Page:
11 December 2015

"Dao" and “Kanompang” from Hormones 3 series and expert speak about online safety

Sananthachat Thanapatpisal and Nichaphat Chaichaipolrat, or “Dao”  and “Kanompang” from Hormones 3: The Final Season series and Assoc. Prof. Jessada Denduangboripant, lecturer at the Faculty of Science of Chulalongkorn University, visited UNICEF to speak with young people online about the benefits social media bring to lives, and how to avoid potential risks. The talk was aired live on YouTube on 10 December 2015.

02 December 2015

Mean streets: helping adolescents at risk of HIV in Chiang Mai

Kum Poon, 14, sells sex on the streets of Chiang Mai, Thailand
© UNICEF EAPRO/2015/Andy Brown
Chiang Mai is one of Thailand’s main tourist destinations. It also a city in which prostitution is rife. Kum Poon*, 14, sleeps rough in a park near the city’s sex district. He makes some money working for street vendors, but also sells sex to tourists and locals. Adults who exploit Kum Poon for sex violate his rights as a child and put him at grave risk of contracting sexually transmitted diseases, including HIV.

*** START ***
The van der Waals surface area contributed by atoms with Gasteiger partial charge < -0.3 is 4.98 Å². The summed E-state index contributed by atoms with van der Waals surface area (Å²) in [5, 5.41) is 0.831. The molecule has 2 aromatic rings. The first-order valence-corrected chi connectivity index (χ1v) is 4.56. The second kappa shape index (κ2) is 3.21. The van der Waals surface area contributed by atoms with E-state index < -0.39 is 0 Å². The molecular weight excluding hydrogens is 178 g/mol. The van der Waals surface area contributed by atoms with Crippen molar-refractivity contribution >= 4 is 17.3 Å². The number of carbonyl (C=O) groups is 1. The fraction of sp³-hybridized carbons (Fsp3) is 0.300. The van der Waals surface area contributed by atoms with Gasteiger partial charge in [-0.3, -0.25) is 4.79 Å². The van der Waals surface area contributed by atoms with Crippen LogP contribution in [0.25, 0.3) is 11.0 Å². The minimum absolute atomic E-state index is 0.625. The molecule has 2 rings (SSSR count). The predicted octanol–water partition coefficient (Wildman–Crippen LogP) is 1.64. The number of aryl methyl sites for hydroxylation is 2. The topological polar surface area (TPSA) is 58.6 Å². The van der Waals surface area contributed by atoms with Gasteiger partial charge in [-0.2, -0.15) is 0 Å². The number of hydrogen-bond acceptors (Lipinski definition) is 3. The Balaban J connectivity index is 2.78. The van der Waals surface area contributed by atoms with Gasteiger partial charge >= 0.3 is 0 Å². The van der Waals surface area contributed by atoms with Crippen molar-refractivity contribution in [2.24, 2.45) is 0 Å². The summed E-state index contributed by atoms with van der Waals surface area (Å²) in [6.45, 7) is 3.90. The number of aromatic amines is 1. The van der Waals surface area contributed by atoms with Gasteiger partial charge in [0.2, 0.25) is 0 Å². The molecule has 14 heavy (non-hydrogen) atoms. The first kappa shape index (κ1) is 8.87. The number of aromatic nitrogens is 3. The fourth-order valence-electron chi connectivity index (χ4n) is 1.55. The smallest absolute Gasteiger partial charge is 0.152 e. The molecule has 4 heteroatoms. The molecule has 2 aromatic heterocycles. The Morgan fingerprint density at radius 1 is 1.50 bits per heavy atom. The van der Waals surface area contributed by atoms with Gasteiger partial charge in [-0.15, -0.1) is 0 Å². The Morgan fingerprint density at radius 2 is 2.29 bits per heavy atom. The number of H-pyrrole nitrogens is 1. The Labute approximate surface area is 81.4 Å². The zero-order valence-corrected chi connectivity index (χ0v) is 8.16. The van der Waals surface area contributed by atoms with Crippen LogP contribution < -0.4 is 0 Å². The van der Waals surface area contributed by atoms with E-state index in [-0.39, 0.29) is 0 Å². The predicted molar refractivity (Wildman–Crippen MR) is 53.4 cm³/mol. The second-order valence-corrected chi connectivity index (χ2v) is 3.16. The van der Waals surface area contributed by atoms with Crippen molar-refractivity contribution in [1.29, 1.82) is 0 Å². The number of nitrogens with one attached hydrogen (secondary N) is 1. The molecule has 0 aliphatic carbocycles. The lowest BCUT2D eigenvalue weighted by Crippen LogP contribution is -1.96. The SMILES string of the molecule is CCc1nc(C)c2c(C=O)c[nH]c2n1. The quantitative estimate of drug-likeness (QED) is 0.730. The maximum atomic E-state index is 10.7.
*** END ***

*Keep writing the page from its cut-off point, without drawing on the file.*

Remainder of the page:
It wasn’t always this way. In 2001, Kum Poon was born in a hill tribe village outside Chiang Mai. His parents died when he was very young. For a while he was cared for by relatives, but they were too poor to look after him, so they took him to Viengping Children’s Home, where he lived until he was six. It’s a pleasant home on the edge of Chiang Mai, with fresh air, lots of open space and a large, well equipped playground.

“That was the happiest time in my life,” Kum Poon recalls. “I was still young and had no burdens or difficulties in my life. I used to play games, climb trees and draw pictures of flowers. The teachers were kind to me.”

01 December 2015

Location, location: how mobile dating apps are driving an increase in adolescent HIV

Nest (right) and friend Jesse look at gay dating apps on a smart phone
© UNICEF EAPRO/2015/Andy Brown
Nest is a 19-year-old gay teenager living in Bangkok. Like many other adolescents, he uses mobile apps such as Grindr to meet up for dates. “I use apps to meet other guys nearby,” he says. “I don’t like to have sex at the first meeting, I prefer to chat and get to know the person first. But some of my friends just meet up for sex.”